The Voice of Forest - Issue I | June 2021 | The First Lady of Flowers
First Lady of the United States of
Second Lady of the United States
of America (1961-1963)
Civil rights activism
Presidential Medal of Freedom
Congressional Gold Medal
Rachel Carson Award
"Where flowers bloom, so does hope."
A friend in Austin introduced Lady Bird to Lyndon Baines Johnson, then a 26-year-old Congressional aide, who proposed after their first date. She did not want to rush into marriage, but thanks to his persistence she accepted his proposal ten weeks later. It was Lady Bird's inheritance that funded the launch of her husband's campaign to become a Congressman; when he enlisted in the navy at the start of the Second World War, Lady Bird ran his congressional office. During the war, Lady Bird spent $17,500 of her inheritance to buy a small local radio station in Austin and later expanded to buying a television station in 1952 (in spite of her husband's objections). Lady Bird managed both of those enterprises and in doing so she became a self-made millionaire.
As Second Lady of the United States of America, she acted as a substitute for the First Lady, Jaqueline Kennedy, at a number of events which she would later say prepared her well for her time as First Lady. That time arrived sooner than Lady Bird could ever have expected - after the assassination of John F. Kennedy in 1963 she found herself looking on as her husband was sworn in as President on Air Force One. During her time in the office of First Lady, Lady Bird employed her own press secretary and chief of staff (being the first First Lady to do so). In 1964, she defied death threats during a 1,682-mile tour of the Deep South aboard a chartered train, the Lady Bird Special, to speak directly to those who opposed her husband's recent passage of the Civil Rights Act. In doing so, she became the first President's spouse to campaign independently of her husband; as a native Texan, she later said she had thought it important that someone speak to Southern voters with respect while trying to change as many minds as possible about the necessity of desegregation and the importance of ending racial discrimination.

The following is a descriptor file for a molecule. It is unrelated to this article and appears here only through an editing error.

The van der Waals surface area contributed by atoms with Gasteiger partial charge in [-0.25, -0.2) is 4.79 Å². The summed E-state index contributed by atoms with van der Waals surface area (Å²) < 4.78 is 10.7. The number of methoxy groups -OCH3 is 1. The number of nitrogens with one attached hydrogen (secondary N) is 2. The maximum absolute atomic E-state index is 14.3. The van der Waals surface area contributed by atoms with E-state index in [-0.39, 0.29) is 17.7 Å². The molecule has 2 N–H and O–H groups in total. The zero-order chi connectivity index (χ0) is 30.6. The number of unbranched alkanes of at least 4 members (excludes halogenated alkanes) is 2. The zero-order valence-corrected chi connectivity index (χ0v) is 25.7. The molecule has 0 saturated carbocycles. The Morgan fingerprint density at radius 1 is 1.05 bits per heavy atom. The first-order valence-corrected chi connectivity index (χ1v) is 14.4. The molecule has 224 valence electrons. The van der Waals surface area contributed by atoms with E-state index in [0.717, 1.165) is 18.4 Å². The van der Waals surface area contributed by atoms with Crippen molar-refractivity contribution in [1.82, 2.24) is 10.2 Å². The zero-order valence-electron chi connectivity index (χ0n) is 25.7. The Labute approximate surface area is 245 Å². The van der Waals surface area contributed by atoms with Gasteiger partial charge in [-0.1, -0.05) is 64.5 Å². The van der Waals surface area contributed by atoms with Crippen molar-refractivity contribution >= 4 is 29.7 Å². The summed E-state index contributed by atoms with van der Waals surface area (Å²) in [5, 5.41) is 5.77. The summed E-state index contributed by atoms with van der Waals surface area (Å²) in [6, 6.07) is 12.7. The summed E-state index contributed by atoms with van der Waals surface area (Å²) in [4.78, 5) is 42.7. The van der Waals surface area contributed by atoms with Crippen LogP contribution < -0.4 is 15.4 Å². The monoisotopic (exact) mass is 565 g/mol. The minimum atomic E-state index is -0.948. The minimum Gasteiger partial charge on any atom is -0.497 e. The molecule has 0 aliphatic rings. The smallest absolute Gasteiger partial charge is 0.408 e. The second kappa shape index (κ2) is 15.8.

After the death of her husband in 1973, Lady Bird continued working on a number of personal projects and managing her investments. She spoke out for women's rights at the 1977 National Women's Conference alongside notable activists Betty Friedan and Gloria Steinem, and her environmental activism continued into her later years. Lady Bird died in 2007 at the age of 94 and was buried next to her husband at the Johnson family cemetery in Stonewall, Texas.
Baines Johnson, as he signs the Highway Beautification Act into
Lady Bird was also the driving force behind the 1965 Highway Beautification Act, a piece of legislation that aimed to replace highway billboards and junkyards with trees and wildflowers - so much so that the legislation was nicknamed "Lady Bird's Bill". As the first First Lady to lobby congress for the passage of a bill, she gained a reputation as a trailblazer who strongly believed that clean streets and a beautiful environment would make the US a better place to live. The Act brought nature back into the daily lives of millions of citizens, and Lady Bird's campaigning brought the subject of conservation to the public sphere.
Even after her time in the office of First Lady came to a close, Lady Bird continued to campaign for several beautification projects, including Town Lake in Austin (which would later be renamed in her honour), and served on the advisory board of the National Park Service. Together with actress Helen Hayes, she founded the National Wildflower Research Center near Austin, Texas, in 1982 which would later be renamed the Lady Bird Johnson Wildflower Center. Today, the wildflower centre is still dedicated to the preservation and use of native plants through research and education. It is often seen as an embodiment of Lady Bird's vision to protect and preserve the natural beauty of the US, both taking care of nature and communities while integrating the two. After founding the centre, Lady Bird would go on to write: "I'm optimistic that the world of native plants will not only survive, but will thrive for environmental and economic reasons, and for reasons of the heart."